Panel Paper: Impact of Medical Marijuana Laws (MML) on Marijuana Use and Other Risky Health Behaviors

Friday, November 7, 2014 : 10:35 AM
Enchantment Ballroom F (Hyatt)

*Names in bold indicate Presenter

Anna Choi, Cornell University
The goal of this paper is to estimate the impact of state laws that permit medical use of marijuana on other risky health behaviors, such as smoking, binge drinking, and use of other illicit drugs. Marijuana is the most commonly used drug in the U.S. and emergency room visits and substance abuse treatment related to marijuana use has increased over time. Although marijuana is a Schedule I drug under the Controlled Substance Act of 1970, many states in recent decades have legalized marijuana use for certain medical conditions.  As more states allow medical use of marijuana, risk perceptions of using marijuana and possibly other drugs may decrease. It may also reduce the costs involved in getting marijuana (since MML protects patients to use marijuana for medical purposes). 

There are several mechanisms by which legalized medical marijuana use might affect other risky health behaviors.  Marijuana could act as a “gateway drug”, leading to subsequent consumption of hard drugs such as heroin or cocaine (e.g. Mills and Noyes, 1984; Newcomb and Bentler, 1986; Deza, 2012).  Furthermore, marijuana may be a complement to, or substitute for, other substances (e.g. Pacula, 1998; Farrelly et al., 1999, 2001; Williams et al., 2004; Chaloupka et al., 1999; Dinardo and Lemiuex, 2001; Yoruk and Yoruk, 2011).  Recent studies have examined the impact of medical marijuana policies on youth marijuana consumption and tend to find a positive association (Cerda et al., 2012; Wall et al., 2011; Lynne-Landsman et al., 2013). A contribution of my study is that it examines the adult population.

In this paper, I examine the data from the restricted-use National Survey of Drug Use and Health (NSDUH), which is a repeated cross sectional dataset that spans 2004 to 2011.  It collects information from roughly 70,000 randomly selected individuals in the US of age 12 or older.  From 2004-11, 8 states have allowed marijuana use for medical purpose.  Exploiting this variation across states over time, I estimate difference-in-differences models to examine the impacts of these policy changes on risky health behaviors.  I also estimate regressions by relevant subgroups such as adolescents, adults with chronic medical conditions, and by race, education, and gender. I examine outcomes on medical and non-medical marijuana use, drinking, smoking, driving under the influence of drugs or alcohol, other drug use, marijuana abuse, and non-drug related outcomes such as suicide and number of arrests in the past year.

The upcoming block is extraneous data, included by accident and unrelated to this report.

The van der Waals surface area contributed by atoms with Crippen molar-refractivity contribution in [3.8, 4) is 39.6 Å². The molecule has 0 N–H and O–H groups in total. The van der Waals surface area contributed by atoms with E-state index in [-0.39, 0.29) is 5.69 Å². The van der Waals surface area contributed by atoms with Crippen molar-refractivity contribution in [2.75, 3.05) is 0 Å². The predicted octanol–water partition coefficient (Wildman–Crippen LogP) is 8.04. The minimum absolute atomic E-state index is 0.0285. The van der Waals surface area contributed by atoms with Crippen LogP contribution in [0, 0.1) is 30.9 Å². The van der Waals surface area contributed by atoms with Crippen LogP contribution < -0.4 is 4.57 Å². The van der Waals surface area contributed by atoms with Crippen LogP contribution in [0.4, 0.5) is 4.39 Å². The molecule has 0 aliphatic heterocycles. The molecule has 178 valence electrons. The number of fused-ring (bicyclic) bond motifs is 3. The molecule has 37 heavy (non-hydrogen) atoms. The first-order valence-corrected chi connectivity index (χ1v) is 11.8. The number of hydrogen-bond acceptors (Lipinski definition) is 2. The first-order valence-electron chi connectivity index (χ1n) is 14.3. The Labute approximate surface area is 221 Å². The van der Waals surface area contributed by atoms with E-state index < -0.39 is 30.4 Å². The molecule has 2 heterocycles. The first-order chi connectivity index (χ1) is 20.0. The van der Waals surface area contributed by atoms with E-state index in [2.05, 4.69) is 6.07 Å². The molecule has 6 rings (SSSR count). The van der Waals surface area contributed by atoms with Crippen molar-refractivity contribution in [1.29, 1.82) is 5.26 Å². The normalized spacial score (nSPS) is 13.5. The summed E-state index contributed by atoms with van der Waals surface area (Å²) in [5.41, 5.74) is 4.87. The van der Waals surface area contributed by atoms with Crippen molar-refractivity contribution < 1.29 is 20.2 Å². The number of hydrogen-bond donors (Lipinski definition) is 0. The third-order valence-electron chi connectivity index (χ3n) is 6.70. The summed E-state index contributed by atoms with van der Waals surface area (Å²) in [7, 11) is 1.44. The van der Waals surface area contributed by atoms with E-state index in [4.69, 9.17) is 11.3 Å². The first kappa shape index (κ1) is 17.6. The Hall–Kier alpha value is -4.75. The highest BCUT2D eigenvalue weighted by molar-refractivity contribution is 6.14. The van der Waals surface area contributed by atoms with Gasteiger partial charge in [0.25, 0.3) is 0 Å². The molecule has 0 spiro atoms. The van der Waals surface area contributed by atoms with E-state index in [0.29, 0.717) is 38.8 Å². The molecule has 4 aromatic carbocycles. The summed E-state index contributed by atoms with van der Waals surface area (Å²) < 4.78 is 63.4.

I find positive and significant relationships between MML and 1) medical marijuana use and 2) smoking in the past month.  For alcohol, I find a negative and significant relationship between MML and drinking alcohol in the past month.  This supports previous research that alcohol and marijuana are substitutes. This study provides early estimates of the impact of recent medical marijuana laws on risky health behaviors.  This is useful for both understanding the possible unintended consequences of such laws and for better understanding the determinants of risky health behaviors.